David Bourget (Western Ontario)
David Chalmers (ANU, NYU)
Rafael De Clercq
Jack Alan Reynolds
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Journal of Logic, Language and Information 21 (1):53-73 (2012)
Dutch allows for variation as to whether the first position in the sentence is occupied by the subject or by some other constituent, such as the direct object. In particular situations, however, this commonly observed variation in word order is ‘frozen’ and only the subject appears in first position. We hypothesize that this partial freezing of word order in Dutch can be explained from the dependence of the speaker’s choice of word order on the hearer’s interpretation of this word order. A formal model of this interaction between the speaker’s perspective and the hearer’s perspective is presented in terms of bidirectional Optimality Theory. Empirical predictions of this model regarding the interaction between word order and definiteness are confirmed by a quantitative corpus study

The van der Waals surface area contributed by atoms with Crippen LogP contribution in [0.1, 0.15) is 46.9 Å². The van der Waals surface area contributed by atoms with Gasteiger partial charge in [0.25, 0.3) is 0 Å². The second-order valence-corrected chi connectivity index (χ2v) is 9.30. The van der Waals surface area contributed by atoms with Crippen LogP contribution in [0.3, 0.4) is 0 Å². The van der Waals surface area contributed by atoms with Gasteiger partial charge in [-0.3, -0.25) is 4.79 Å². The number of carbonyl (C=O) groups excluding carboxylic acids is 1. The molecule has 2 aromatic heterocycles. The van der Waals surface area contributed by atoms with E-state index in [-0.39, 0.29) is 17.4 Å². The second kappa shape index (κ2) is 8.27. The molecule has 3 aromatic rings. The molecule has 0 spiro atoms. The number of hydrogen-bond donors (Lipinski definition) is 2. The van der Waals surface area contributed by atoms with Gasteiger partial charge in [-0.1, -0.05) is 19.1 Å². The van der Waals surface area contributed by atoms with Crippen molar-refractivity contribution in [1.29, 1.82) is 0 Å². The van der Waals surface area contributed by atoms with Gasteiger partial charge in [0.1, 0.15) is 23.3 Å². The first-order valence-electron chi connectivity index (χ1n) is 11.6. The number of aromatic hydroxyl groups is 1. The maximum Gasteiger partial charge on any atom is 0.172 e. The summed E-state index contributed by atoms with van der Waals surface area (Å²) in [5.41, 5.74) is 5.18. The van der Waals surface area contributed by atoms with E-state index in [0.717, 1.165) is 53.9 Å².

|Keywords||Bidirectional Optimality Theory Corpus study Definiteness Variation Word order freezing|
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References found in this work BETA
R. Blutner (2000). Some Aspects of Optimality in Natural Language Interpretation. Journal of Semantics 17 (3):189-216.
E. Kaan (1998). Sensitivity to NP-Type: Processing Subject-Object Ambiguities in Dutch. Journal of Semantics 15 (4):335-354.
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